4.2. USA: A More Service Oriented Model That Responds to Mental Illness as a Community Safety and Public Health Concern

Over the past decades, innovative specialised initiatives have been introduced to assist police officers in dealing with people with mental health problems in a crisis situation. These initiatives have taken the form of mental health trained police officers (e.g. Dupont and Cochran [35]; Teller et al. [36], Ritter et al. [28]) or co-responder police office and mental health professional (e.g. Lamb et al. [37]; Baess [38]; Kisely et al. [39]; Rosenbaum [40]).

4.3. Mental Health Trained Police Officers: Crisis Intervention Team [CIT]

4.3.1. Purpose of CIT

The Crisis Intervention Team (CIT) Program is an innovative model of a community initiative that emerged in Memphis, Tennessee, in 1988 to bridge the gap between law enforcement/first responders and the mental health system [41]. CIT was a partnership between local law enforcement agencies, the public mental health system, mental health advocates, mental health patients, their family members and academia with mental health providers involved from the start in the design of the programme [35, 42].

The goals of the CIT programme were to improve officers' responses to individuals with mental health problems and when appropriate divert them from police custody to mental health services for treatment [43, 44]. One key feature was that officers had to volunteer to undertake a week-long 40 hours training course led by mental health professionals covering the signs and symptoms of mental illness, medications, de-escalation skills, detailed knowledge of the local mental health system and available treatment options in the community [45]. Another key feature to ensure full-time availability of the service involved training approximately 20-25% percent of the police force [46, 47]. A further key feature was a central mental health emergency drop-off triage site with a no-refusal policy where CIT officers could transport individuals in crisis for emergency evaluation and treatment so the officer could get back out on the street as soon as possible [32, 48].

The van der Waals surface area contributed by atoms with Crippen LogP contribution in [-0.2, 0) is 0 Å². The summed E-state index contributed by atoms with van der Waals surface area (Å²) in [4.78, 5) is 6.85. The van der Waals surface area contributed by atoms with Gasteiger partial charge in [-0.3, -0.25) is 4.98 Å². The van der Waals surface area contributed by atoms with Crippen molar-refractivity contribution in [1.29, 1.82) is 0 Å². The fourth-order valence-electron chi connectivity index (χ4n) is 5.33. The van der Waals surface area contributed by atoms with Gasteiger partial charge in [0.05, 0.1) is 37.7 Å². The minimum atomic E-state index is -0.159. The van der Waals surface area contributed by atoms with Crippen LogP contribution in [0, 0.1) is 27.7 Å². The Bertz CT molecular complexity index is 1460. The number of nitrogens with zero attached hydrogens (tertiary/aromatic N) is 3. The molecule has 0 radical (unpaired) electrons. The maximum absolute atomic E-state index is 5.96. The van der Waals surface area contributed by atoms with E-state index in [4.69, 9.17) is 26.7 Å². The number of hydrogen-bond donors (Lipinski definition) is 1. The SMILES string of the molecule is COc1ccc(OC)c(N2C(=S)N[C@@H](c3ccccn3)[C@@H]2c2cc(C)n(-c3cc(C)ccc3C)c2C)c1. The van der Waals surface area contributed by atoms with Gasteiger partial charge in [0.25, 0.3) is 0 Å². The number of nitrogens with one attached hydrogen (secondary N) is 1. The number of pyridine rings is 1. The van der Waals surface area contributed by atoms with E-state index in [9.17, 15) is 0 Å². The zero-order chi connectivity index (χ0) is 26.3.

4.3.2. Adoption and Spread of CIT Model and Variations in How it Has been Implemented

Since 1988 CIT programmes have been spreading nationally in the USA, with trained officers in more than 325 law enforcement agencies [28] and worldwide, with an estimated 1,000 CIT programme according to CIT International.2 While CIT programmes have been widely implemented, there has been a great deal of variation in how this has been achieved [44, 49, 50]. Some police forces have trained police officers but due to mutual distrust and/or difficulty in pooling resources could not establish and sustain an on-going partnership with mental health emergency services and other mental health providers [20, 51].

4.3.3. What Is Known About the Effectiveness of CIT Programmes

4.3.3.1. Outcome of Calls Dealt by CIT Interventions

Early smaller scale studies without control group found very substantial reductions in detentions in police custody [32, 35]. Later large-scale studies using control groups showed no significant difference [21, 36]. However, a more recent large scale study using a control group suggest that CIT officers were associated with a decrease in arrests in comparison to no CIT officers [52]. Notwithstanding the availability of local treatment options, CIT programmes are associated with a greater likelihood of transport or referral to mental health services (rather than detention in police custody or on-scene resolution) [21, 32, 35, 36] and have consistently demonstrated more appropriate and earlier referral to mental health services and to treatment [27].

4.3.3.2. Impact on Knowledge, Attitudes and Beliefs and on Confidence

CIT training is associated with an increase in police ability and confidence to correctly identify individual with mental illness [20, 36, 53-55] and enhanced preparedness, confidence/self-efficacy and knowledge of available options [20, 21, 36, 43, 47, 54, 56, 57]. In a large scale study with control group using simulated scenarios, Compton et al. [50] concluded that CIT training resulted in sizable and persisting improvements in diverse aspects of knowledge, attitudes, and skills, especially de-escalation skills.

4.3.4. What is Not Known or Limitations of the Studies of CIT

Since they are shaped by their specific local context, leading to many variations in how they are implemented, the generalizability of the findings has been limited by: the difficulty in evaluating them in a rigorous and systematic way [27, 28]; the lack control groups and multivariable analysis [27, 28]; and the fact that randomized controlled trials are difficult to achieve in a real world setting [58]. While the CIT model has not yet been recognised as an evidence-based practice, it has been acknowledged as having a growing potential to reduce the number mental health detentions in police custody [21, 47]. CIT has spread and been adopted worldwide, and has been identified as a best practice model [49], yet there is little or no research on the effectiveness of the various CIT variations [27, 43].